Overcranking that lever meant that inside the camera, the backing paper tore. To make it worse, it did so in secret, and I only realized the problem after I thought I had finished the roll. Twelve amazing, world-changing photos were lost forever when I opened the film cartridge to discover this:

This is what greeted me when I finished shooting the roll

Don't do what I did! Crank that lever only slowly and steadily. And if, for some reason, the lever suddenly gets easier to turn, well then you've got a problem. Learn from my mistakes.

In any case

So now I've got a totally destroyed roll of 120. Let's take a closer look at how this roll is constructed, something I've somehow managed to avoid doing all these years.

Of Film and Backing Paper

The backing paper is attached to the film at one and only one spot: just before the first frame. It is attached with a strip of adhesive, and looks like this.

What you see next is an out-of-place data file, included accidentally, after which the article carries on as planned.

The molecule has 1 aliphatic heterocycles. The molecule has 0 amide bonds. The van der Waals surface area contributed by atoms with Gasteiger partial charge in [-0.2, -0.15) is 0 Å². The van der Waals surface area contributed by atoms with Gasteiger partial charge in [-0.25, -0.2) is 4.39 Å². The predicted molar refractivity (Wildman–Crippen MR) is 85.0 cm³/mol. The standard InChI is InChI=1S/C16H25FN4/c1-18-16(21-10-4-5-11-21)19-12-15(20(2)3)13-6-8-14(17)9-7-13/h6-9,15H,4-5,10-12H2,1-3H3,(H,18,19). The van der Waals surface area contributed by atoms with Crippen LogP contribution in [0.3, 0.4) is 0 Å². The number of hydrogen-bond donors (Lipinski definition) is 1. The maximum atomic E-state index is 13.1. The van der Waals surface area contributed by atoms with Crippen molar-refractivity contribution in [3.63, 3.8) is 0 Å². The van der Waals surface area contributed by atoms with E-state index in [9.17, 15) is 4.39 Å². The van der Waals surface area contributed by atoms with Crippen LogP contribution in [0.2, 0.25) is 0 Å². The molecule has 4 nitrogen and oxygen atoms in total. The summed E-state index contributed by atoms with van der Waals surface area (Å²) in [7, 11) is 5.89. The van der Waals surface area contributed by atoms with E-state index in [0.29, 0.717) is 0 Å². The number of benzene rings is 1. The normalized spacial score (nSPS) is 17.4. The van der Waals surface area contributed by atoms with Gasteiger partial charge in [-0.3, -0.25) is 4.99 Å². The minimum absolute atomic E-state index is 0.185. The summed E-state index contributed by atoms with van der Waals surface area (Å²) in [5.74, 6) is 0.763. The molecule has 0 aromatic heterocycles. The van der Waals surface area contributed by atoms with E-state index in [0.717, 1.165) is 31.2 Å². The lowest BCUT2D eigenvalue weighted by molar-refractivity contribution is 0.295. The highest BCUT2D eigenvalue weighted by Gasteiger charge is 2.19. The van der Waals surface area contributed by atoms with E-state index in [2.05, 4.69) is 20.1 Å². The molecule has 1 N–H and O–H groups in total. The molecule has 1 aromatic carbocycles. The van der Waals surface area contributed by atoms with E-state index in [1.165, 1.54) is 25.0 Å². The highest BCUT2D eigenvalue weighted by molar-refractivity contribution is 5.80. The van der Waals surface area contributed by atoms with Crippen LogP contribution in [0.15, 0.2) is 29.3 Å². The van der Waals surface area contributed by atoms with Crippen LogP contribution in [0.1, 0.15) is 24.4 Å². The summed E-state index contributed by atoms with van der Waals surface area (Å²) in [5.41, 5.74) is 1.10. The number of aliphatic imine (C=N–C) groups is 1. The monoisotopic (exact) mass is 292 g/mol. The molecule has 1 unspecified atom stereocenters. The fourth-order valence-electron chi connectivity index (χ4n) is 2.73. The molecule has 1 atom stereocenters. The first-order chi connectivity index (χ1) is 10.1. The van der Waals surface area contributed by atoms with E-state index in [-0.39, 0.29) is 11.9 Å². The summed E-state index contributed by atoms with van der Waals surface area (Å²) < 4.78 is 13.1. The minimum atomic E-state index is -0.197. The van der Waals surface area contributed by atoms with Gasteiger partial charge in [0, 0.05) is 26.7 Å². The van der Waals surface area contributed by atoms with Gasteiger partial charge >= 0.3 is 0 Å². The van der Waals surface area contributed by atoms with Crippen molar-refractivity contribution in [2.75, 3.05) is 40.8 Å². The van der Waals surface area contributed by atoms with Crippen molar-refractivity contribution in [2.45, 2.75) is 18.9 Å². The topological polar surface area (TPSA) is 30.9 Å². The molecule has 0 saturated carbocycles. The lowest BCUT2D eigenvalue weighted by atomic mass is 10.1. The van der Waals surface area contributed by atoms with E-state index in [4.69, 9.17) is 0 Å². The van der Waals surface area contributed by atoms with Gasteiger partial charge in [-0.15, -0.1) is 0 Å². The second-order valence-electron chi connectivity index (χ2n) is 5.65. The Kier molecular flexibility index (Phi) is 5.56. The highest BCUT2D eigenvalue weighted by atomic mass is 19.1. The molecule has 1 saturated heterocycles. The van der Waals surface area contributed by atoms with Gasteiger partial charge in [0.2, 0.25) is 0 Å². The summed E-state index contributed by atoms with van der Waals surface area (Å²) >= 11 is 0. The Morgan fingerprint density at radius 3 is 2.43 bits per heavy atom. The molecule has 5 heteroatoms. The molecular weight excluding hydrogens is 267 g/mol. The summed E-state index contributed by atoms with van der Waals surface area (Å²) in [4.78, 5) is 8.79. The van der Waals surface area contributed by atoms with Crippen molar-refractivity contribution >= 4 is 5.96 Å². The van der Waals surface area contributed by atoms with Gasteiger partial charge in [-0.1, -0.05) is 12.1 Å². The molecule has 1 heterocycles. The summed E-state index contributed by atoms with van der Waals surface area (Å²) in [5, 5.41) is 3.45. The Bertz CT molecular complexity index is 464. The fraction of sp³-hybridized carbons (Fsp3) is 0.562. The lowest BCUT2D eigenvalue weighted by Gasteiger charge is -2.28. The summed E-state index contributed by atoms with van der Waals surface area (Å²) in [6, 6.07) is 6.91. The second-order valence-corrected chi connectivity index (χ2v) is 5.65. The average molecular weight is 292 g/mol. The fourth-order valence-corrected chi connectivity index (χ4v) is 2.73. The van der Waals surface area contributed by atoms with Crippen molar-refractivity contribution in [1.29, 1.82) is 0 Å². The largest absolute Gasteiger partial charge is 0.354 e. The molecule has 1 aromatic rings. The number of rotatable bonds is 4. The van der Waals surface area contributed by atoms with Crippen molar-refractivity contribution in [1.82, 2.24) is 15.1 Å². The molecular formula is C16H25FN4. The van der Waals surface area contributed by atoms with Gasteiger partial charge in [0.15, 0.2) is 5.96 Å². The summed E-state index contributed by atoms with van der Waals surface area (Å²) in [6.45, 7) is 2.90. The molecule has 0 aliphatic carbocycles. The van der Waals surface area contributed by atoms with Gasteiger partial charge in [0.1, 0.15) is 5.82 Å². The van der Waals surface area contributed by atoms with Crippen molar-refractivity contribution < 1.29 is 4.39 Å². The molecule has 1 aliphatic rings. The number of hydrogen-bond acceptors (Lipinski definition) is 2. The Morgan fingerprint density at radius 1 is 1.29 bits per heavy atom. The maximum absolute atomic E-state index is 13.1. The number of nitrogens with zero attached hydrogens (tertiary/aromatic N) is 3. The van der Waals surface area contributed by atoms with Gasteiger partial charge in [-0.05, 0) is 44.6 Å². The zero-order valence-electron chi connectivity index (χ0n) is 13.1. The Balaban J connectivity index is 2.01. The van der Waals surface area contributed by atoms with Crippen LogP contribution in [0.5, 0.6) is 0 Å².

The other end of the backing extends down past the end of the strip of film and becomes the tab you fold over at the end of the roll, but nowhere else on the roll are the backing paper and film attached.

The back of the backing paper is covered in dots and numbers, each for a different negative size: 6x4.5cm, 6x6cm, 6x9cm. If you're shooting anything other sizes, you just guess, I guess.

That's all

Thank you for joining me on this mini-post.